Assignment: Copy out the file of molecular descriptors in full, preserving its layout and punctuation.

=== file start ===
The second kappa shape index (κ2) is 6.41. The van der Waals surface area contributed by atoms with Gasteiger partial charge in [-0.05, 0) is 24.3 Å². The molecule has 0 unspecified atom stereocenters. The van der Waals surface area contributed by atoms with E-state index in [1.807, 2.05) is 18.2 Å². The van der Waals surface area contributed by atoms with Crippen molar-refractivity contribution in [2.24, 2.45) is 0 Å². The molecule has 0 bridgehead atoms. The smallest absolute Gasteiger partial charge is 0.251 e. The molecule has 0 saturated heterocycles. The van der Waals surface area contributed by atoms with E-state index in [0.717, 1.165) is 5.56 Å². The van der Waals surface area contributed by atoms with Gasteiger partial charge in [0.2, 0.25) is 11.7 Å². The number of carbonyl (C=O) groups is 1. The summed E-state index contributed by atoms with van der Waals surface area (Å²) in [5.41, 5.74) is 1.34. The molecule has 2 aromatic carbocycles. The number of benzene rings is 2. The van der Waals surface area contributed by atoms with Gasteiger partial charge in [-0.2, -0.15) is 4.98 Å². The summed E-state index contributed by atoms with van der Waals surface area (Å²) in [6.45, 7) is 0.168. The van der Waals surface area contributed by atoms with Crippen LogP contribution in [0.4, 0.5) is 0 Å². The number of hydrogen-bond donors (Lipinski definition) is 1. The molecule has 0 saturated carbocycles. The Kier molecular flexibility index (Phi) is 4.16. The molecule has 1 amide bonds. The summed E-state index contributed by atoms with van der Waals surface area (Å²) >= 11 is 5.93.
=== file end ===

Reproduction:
The second kappa shape index (κ2) is 6.41. The van der Waals surface area contributed by atoms with Gasteiger partial charge in [-0.05, 0) is 24.3 Å². The molecule has 0 unspecified atom stereocenters. The van der Waals surface area contributed by atoms with E-state index in [1.807, 2.05) is 18.2 Å². The van der Waals surface area contributed by atoms with Crippen molar-refractivity contribution in [2.24, 2.45) is 0 Å². The molecule has 0 bridgehead atoms. The smallest absolute Gasteiger partial charge is 0.251 e. The molecule has 0 saturated heterocycles. The van der Waals surface area contributed by atoms with E-state index in [0.717, 1.165) is 5.56 Å². The van der Waals surface area contributed by atoms with Gasteiger partial charge in [0.2, 0.25) is 11.7 Å². The number of carbonyl (C=O) groups is 1. The summed E-state index contributed by atoms with van der Waals surface area (Å²) in [5.41, 5.74) is 1.34. The molecule has 2 aromatic carbocycles. The number of benzene rings is 2. The van der Waals surface area contributed by atoms with Gasteiger partial charge in [-0.2, -0.15) is 4.98 Å². The summed E-state index contributed by atoms with van der Waals surface area (Å²) in [6.45, 7) is 0.168. The van der Waals surface area contributed by atoms with Crippen LogP contribution in [0.4, 0.5) is 0 Å². The number of hydrogen-bond donors (Lipinski definition) is 1. The molecule has 0 saturated carbocycles. The Kier molecular flexibility index (Phi) is 4.16. The molecule has 1 amide bonds. The summed E-state index contributed by atoms with van der Waals surface area (Å²) >= 11 is 5.93.